Why your bedroom is a ‘hotbed of allergies’: The bedroom is the most allergic room in the house, with house dust mites responsible for most of the problem. National charity Allergy UK says among those with an indoor allergy, 77% experience symptoms in the bedroom, while 41% report that their symptoms are actually made worse by that room. As Indoor Allergy Week gets underway, it says it wants to help people better manage the triggers associated with the main culprits for allergens: house dust mites, mould and pets. Experts say that the house dust mite causes most of the problems, with 92% of people reacting to them. Allergy UK says this comes as no surprise as the average person shares a bed with over two million house dust mites. When you consider that the average person spends 52 and a half hours each week in the bedroom, the nation is literally sleeping with the enemy.
Health effects plague communities hard-hit by Sandy: The waterfront neighborhoods of Lindenhurst on Long Island have become a toxic wasteland since Hurricane Sandy hit. Toxic fumes hang in the air, the ground is covered in mud and oil. Homes are gutted and the streets are barely visible; garbage is strewn about. Jill Vaneck, who lives on Artic Street, said she has been coughing since the storm hit, and she’s had a constant headache. “I’m concerned over mold, but definitely the oil – it’s everywhere, in the streets, in our homes,” Vaneck said. “The smell of oil has given me a headache every day, and I have this bad cough. So, yes, I’m concerned. I’m worried about the water . . .not only for the plumbing in my house, but there is water all around us. It’s toxic down here.”
MOLD IN PUBLIC BUILDINGS (1)
South Street Seaport store owners battling thick green mold that has infested shops after Hurricane Sandy: The devastated business owners who saw their South Street Seaport stores destroyed by Hurricane Sandy are under attack again — by thick green mold that has infested their once-bustling shops. Workers in hazmat suits and surgical masks yesterday pulled large clods of the dangerous green growth from buildings in the low-lying area, which residents said suffered 10-foot storm surges. “Fungus is everywhere. There was bad mold — it was green, an inch thick . . . I lost everything,” said a shaken Shawn Makani, owner of Cafe on the Pier, who plans to reopen.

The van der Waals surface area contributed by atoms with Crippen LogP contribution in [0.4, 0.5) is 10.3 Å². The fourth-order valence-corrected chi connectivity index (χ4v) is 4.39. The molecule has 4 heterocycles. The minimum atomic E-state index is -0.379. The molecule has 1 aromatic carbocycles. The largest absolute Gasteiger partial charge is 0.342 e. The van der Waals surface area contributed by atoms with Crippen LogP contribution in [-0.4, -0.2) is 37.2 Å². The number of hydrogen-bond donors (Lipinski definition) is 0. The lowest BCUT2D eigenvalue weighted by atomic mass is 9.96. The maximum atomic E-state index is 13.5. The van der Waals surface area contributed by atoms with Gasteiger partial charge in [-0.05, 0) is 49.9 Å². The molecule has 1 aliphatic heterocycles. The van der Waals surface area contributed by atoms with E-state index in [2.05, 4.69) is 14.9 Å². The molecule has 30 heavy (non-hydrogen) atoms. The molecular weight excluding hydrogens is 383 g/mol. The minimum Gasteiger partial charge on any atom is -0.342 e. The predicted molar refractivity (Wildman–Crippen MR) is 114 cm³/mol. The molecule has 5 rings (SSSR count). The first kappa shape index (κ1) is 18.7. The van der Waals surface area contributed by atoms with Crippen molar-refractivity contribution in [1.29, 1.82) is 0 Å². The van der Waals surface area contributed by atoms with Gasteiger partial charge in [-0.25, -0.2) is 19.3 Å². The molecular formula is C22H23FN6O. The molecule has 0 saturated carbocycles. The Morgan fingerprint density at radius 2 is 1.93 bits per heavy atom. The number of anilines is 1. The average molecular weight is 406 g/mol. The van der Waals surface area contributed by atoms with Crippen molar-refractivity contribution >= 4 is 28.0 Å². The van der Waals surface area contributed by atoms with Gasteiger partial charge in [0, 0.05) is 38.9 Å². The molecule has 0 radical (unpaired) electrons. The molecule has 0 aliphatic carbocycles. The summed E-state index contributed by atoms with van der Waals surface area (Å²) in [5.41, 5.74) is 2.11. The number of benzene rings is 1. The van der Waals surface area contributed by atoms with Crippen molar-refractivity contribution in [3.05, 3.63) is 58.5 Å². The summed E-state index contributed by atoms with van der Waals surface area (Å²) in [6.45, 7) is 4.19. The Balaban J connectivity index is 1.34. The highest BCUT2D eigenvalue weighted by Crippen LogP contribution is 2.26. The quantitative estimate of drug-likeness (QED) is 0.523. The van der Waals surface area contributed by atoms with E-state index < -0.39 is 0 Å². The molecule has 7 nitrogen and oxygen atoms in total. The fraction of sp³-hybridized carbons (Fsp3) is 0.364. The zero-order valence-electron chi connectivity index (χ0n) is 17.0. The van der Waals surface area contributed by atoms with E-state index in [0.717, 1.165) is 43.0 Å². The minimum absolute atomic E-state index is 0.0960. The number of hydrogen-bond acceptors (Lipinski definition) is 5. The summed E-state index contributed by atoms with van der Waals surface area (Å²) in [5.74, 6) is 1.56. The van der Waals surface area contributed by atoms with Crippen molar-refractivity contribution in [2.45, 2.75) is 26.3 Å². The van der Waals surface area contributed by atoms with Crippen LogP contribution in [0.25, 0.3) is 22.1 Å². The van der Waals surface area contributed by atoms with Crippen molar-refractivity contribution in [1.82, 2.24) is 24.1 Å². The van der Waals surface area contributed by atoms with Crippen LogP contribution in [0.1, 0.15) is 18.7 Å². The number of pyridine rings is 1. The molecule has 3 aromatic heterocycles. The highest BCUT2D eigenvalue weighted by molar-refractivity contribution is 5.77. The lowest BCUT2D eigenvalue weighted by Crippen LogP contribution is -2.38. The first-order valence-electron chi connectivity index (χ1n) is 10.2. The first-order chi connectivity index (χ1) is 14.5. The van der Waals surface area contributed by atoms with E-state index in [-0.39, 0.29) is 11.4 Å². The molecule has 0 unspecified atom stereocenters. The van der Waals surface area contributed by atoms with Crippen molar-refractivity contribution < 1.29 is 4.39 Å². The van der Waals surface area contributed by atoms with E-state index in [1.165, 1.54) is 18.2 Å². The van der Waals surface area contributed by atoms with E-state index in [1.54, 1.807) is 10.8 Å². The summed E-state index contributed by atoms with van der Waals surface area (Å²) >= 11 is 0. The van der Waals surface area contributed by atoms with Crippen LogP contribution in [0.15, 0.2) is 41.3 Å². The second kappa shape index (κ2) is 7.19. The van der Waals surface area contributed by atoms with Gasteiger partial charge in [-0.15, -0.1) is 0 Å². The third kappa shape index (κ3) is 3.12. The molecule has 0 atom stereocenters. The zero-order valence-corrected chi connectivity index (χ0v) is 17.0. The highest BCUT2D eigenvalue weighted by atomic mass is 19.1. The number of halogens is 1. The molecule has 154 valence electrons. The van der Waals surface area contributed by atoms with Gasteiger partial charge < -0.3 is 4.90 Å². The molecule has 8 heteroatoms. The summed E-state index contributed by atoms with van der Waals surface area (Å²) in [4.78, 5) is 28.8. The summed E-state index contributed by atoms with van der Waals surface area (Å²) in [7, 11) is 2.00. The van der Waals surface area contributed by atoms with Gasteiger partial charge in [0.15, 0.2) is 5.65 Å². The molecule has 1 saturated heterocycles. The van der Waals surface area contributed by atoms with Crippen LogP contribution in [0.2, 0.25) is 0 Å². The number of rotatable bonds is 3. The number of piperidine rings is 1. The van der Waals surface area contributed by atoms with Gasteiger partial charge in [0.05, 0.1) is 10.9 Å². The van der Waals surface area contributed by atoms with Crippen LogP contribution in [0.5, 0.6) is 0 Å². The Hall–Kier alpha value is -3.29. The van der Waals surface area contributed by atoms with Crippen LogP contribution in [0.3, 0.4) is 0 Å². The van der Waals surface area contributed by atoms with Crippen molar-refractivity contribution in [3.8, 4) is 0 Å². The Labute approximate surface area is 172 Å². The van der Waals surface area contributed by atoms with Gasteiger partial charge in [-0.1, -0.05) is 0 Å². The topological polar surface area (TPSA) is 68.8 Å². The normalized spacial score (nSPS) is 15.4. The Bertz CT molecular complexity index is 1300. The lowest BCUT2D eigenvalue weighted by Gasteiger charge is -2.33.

MISC. (4)
After Sandy: Out In The Cold On Mold Insurance Coverage?: As victims of Superstorm Sandy evaluate the impact and begin home repairs, they should be aware that mold caused by the flooding may be the next threat. Beyond compromising a house’s structure, medical experts say some types of mold can be toxic. And there’s more bad news: Most homeowners insurance policies do not cover mold-related damages.Insurers often exclude mold problems caused by flooding because they’re considered a maintenance issue, similar to preventing e termite infestation, according to the Insurance Information Institute (III).
Whirlpool front-loading washers accumulate mold, class-action lawsuit says: Front-loading Whirlpool washers accumulate mold and mildew with a smelly odor that permeates clothes in the washing machines, according to a class action lawsuit filed against the manufacturer that could affect 150,000 to 200,000 Ohio consumers. The lawsuit in U.S. District Court in Cleveland says that Whirlpool knew about design defects and failed to inform customers of the problems before they bought their washers.
Cleaning Up after a Basement Flood: While Sandy is fresh in our minds, it’s far from the first storm to cause flooding in basements. Losing electrical power can lead to basement flooding if your sump pump only uses electricity. That increases your chance of damaged stored items and mold growth. Plus, staying warm becomes a challenge as the temperature drops and you can’t turn on your heater. “If you don’t have any power in your house and you have water in the basement, you shouldn’t be in the house,” says Steve MacDonald, a spokesman for the Boston Fire Department, who says safety is the foremost issue. Even sharing power with a neighbor via extension cord is unsafe, he says. “It’s good to charge your cellphone or plug the lamp in, but not to run a household. Unless you have commercial-grade extension cords, they’re not made for that purpose,” he says.
How to deal with mold contamination after Hurricane Sandy: In the wake of Hurricane Sandy, many in the Eastern part of the United States, including the tri-state area, are dealing with flooding and water damage. If areas of your home have been wet for two or more days, you may be dealing with a possible mold problem. Since patients need to be their own health advocates and take the proper precautions, here are the most important things you need to know when dealing with molds.